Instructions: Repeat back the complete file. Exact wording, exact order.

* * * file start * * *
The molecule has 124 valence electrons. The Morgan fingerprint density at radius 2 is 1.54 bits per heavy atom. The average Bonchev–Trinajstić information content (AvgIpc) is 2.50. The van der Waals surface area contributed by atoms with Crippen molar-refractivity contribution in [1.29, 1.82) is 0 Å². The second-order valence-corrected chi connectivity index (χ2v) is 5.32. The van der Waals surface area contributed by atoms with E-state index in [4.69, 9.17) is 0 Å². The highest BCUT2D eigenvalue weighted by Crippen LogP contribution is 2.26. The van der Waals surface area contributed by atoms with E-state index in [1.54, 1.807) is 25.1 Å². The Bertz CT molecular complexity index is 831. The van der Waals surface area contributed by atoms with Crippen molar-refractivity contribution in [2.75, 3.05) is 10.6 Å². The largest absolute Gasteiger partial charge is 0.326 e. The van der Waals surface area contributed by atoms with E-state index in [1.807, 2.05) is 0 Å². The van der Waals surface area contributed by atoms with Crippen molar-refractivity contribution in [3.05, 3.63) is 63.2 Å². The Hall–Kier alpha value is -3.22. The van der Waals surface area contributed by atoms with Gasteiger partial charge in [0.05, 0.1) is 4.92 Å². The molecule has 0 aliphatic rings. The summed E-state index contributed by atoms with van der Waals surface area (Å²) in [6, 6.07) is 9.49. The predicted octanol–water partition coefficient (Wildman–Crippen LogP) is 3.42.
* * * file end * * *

The molecule has 124 valence electrons. The Morgan fingerprint density at radius 2 is 1.54 bits per heavy atom. The average Bonchev–Trinajstić information content (AvgIpc) is 2.50. The van der Waals surface area contributed by atoms with Crippen molar-refractivity contribution in [1.29, 1.82) is 0 Å². The second-order valence-corrected chi connectivity index (χ2v) is 5.32. The van der Waals surface area contributed by atoms with E-state index in [4.69, 9.17) is 0 Å². The highest BCUT2D eigenvalue weighted by Crippen LogP contribution is 2.26. The van der Waals surface area contributed by atoms with E-state index in [1.54, 1.807) is 25.1 Å². The Bertz CT molecular complexity index is 831. The van der Waals surface area contributed by atoms with Crippen molar-refractivity contribution in [2.75, 3.05) is 10.6 Å². The largest absolute Gasteiger partial charge is 0.326 e. The van der Waals surface area contributed by atoms with E-state index in [1.807, 2.05) is 0 Å². The van der Waals surface area contributed by atoms with Crippen molar-refractivity contribution in [3.05, 3.63) is 63.2 Å². The Hall–Kier alpha value is -3.22. The van der Waals surface area contributed by atoms with Gasteiger partial charge in [0.05, 0.1) is 4.92 Å². The molecule has 0 aliphatic rings. The summed E-state index contributed by atoms with van der Waals surface area (Å²) in [6, 6.07) is 9.49. The predicted octanol–water partition coefficient (Wildman–Crippen LogP) is 3.42.